The travel part of business travel should be, at best, uneventful. But hit the road often enough, and odds are there will be times when things go awry. What then?
Plight: You’ve booked an airline ticket, but arrive at the gate to find there’s no seat for you.
Airlines typically estimate how many no-shows there will be per flight and oversell by that number. If everyone shows up, the overbooked carrier will tempt volunteers with the promise of a travel voucher. But when they can’t get willing detainees, some will be involuntarily bumped.
The practice is legal, but the U.S. Department of Transportation mandates compensation after an hour’s delay. If tardy one to two hours (or one to four on international flights), the airline will aim to get you a seat on the next available flight and cough up twice your one-way fare, up to $650. Beyond two hours (four internationally), those penalties double to a maximum of $1,300.
“The key here is that airlines often try to foist vouchers on you, and they may be good only for a year,” says George Hobica, founder of Airfarewatchdog. “You are entitled to cash compensation. Never accept a voucher. You should get a check.”
To avoid this peril altogether, make sure you have a seat assignment when booking. A lack of seats is your first clue that the flight may be oversold.
Plight: Your cab got caught in a traffic jam, and you missed your flight.
Industry experts say airlines informally have what’s known as a “flat-tire rule,” allowing passengers who miss their flights by up to two hours the leeway to fly standby without a penalty. However, the practice is discretionary.
“It depends on the airline,” says Hobica. “Some might charge you for a confirmed same-day change. Some airlines require that if you are canceling, you have to cancel by phone, and others that you can’t be a no-show, or you will lose the value of the ticket.”
Bottom line: Get to the airport, and meanwhile, alert the airline by phone of your lateness. Upon arrival, do what you can to catch the next flight standby, though you may have to pay a change fee of about $75—or more if the airline enforces a fare difference.
Plight: You arrive at your destination, but your luggage doesn’t.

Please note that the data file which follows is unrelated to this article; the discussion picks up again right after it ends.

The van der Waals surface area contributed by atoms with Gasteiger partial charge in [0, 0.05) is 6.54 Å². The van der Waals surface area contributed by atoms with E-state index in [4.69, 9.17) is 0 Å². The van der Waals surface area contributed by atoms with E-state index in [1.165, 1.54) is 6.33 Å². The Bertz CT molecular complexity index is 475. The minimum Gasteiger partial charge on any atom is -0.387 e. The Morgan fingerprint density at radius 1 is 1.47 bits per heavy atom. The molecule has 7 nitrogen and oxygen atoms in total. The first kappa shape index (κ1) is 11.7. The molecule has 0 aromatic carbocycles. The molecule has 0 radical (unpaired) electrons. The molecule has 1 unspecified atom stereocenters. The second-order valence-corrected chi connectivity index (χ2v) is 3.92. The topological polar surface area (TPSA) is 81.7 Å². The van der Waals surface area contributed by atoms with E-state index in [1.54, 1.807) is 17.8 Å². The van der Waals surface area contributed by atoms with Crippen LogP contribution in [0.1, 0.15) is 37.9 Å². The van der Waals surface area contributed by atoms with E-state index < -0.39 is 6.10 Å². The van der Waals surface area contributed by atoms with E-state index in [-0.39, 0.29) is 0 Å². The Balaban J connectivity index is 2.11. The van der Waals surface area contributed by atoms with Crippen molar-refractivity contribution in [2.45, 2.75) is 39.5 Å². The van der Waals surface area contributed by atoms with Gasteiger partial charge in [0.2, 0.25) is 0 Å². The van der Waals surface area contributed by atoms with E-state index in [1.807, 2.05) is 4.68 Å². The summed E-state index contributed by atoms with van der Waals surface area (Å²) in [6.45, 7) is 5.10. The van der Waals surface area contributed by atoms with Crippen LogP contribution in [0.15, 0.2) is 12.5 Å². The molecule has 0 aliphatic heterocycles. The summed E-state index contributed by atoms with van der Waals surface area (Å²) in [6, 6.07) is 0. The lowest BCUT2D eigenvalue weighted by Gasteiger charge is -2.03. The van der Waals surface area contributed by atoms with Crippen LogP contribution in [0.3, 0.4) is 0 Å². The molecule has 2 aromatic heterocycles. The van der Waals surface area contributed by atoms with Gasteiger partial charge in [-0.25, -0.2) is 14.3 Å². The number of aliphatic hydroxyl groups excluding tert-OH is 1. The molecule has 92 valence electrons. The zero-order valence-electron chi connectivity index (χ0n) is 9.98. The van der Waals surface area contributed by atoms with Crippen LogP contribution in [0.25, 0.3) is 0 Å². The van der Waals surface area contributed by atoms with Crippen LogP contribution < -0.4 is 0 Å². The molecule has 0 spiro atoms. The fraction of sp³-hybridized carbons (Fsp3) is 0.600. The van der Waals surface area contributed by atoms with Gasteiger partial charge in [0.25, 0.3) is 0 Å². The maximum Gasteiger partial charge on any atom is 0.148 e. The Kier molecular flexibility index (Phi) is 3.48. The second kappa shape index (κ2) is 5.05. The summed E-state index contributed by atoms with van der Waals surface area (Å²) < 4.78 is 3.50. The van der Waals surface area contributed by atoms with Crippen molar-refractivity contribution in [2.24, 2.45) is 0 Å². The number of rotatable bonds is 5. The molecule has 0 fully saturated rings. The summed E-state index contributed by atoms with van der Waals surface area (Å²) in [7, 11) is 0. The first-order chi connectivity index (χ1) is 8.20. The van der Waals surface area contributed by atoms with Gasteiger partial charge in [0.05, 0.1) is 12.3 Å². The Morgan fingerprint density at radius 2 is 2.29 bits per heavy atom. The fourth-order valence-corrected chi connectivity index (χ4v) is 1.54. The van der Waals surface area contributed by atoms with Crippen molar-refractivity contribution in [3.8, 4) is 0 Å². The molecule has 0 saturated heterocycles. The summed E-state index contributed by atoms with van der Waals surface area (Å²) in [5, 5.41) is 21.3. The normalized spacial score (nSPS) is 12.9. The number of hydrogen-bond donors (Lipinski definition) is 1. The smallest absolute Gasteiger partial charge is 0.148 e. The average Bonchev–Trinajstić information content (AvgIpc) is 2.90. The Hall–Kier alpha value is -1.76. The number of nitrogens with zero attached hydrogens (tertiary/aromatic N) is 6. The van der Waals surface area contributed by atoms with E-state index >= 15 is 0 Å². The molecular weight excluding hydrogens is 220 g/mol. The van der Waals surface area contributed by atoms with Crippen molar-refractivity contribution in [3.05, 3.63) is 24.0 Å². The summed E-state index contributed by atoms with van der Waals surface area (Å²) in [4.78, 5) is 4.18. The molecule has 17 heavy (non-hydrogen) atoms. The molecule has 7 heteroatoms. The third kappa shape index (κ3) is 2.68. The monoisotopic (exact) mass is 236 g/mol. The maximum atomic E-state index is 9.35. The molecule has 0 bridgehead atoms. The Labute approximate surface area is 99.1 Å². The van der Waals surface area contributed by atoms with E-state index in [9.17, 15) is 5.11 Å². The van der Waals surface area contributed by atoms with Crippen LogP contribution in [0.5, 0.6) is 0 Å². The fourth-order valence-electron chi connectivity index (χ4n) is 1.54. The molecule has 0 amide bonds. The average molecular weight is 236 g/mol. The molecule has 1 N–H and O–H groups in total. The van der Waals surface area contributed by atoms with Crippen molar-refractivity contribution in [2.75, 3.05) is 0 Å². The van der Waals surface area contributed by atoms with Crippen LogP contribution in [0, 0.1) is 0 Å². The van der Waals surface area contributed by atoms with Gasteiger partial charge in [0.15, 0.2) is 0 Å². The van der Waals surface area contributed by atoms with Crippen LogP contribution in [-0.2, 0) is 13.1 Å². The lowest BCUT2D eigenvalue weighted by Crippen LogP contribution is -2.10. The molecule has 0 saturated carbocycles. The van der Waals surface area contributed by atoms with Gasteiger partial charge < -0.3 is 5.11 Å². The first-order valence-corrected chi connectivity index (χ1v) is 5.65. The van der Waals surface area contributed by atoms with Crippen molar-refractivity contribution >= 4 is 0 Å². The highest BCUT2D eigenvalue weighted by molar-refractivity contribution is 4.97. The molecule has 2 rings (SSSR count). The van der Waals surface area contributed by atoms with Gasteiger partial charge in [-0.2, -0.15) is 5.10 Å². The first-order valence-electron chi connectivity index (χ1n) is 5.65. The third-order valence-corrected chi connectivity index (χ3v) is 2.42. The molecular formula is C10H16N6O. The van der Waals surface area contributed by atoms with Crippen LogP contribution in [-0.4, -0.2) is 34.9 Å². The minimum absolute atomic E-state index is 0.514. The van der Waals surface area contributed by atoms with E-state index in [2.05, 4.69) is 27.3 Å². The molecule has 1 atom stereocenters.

If a bag is lost domestically, airlines are liable up to $3,400 per customer as mandated by the DOT. But the settlement factors in depreciation, and fliers are often asked to show receipts for the lost items. (Airlines don’t assume liability for checked iPads or other valuables.)
What the airline won’t do for you, a credit card often can. If you bought your ticket using a card with lost-baggage protection, such as the Chase Sapphire Preferred, it will offer reimbursement on all items (including valuables) up to $3,000 per passenger.
Most bags, however, are not truly lost, but delayed. Here again, a credit card can help. Discover offers delayed-bag insurance of up to $500 for any personal items replaced after just three hours.
Some cards have annual fees, “but they pay for themselves with benefits,” says Brian Kelly, founder of The Points Guy, which helps travelers get the most out of travel loyalty programs.
Plight: You made a reservation, but the hotel doesn’t have the room you booked.
Hotels rarely admit to overbooking, but they will say they are “under-departed,” meaning that people who were expected to check out didn’t.
“Legally, if people are able to pay for their room, you cannot kick them out,” says Kim Corrigan, general manager of the Renaissance Blackstone Chicago Hotel.
Standard operating procedure is to offer a free upgrade to a larger room. But in cases where the hotel is sold out, management will often “walk” a guest (find alternate accommodations in a similarly priced hotel). Generally, that next hotel will be nearby, but when the city is jammed with a convention, it can mean returning to one at the airport.
In addition to covering the cost of your night’s stay at a comparably priced hotel, your original hotel should pay for your transportation to and from the new accommodations. Usually by the second night, Corrigan says, the original hotel will honor the reservation and send a welcome gift. Alternatively, faced with being walked, travelers can try to negotiate a cash payout as compensation and find their own room elsewhere.
Sweets for your tweets
In sticky situations, some travelers take to Twitter to have their voices heard. Seattle-based financial planner Mindy Crary agreed to split the cost of a hotel room with a colleague at a conference, only to learn at check-in that the additional bed she’d ordered was a fire-code violation. She tweeted: “Only wish I could have gotten the rollaway bed we were promised when made the res :),” prompting a quick Twitter apology from the New Orleans Marriott, as well as champagne and chocolate-dipped strawberries in the room.
Austin-based insurance agency owner Ashley Hunter was upgraded to first class on Delta Airlines twice in the past year, happy results that she credits to tweeting the airline—once when her seat was taken by another flier and a second time for praising service at the gate.
A direct tweet to a hotel or an airline can be effective if real and reasoned. “It’s a 24/7 help desk,” says Ben Hordell, partner at Edgewater, N.J.-based DXagency, which develops digital marketing and social media strategies for major companies. “Right now it’s being used more for crisis management than rewarding positive feedback, but that can create a deeper relationship with the most loyal customer.”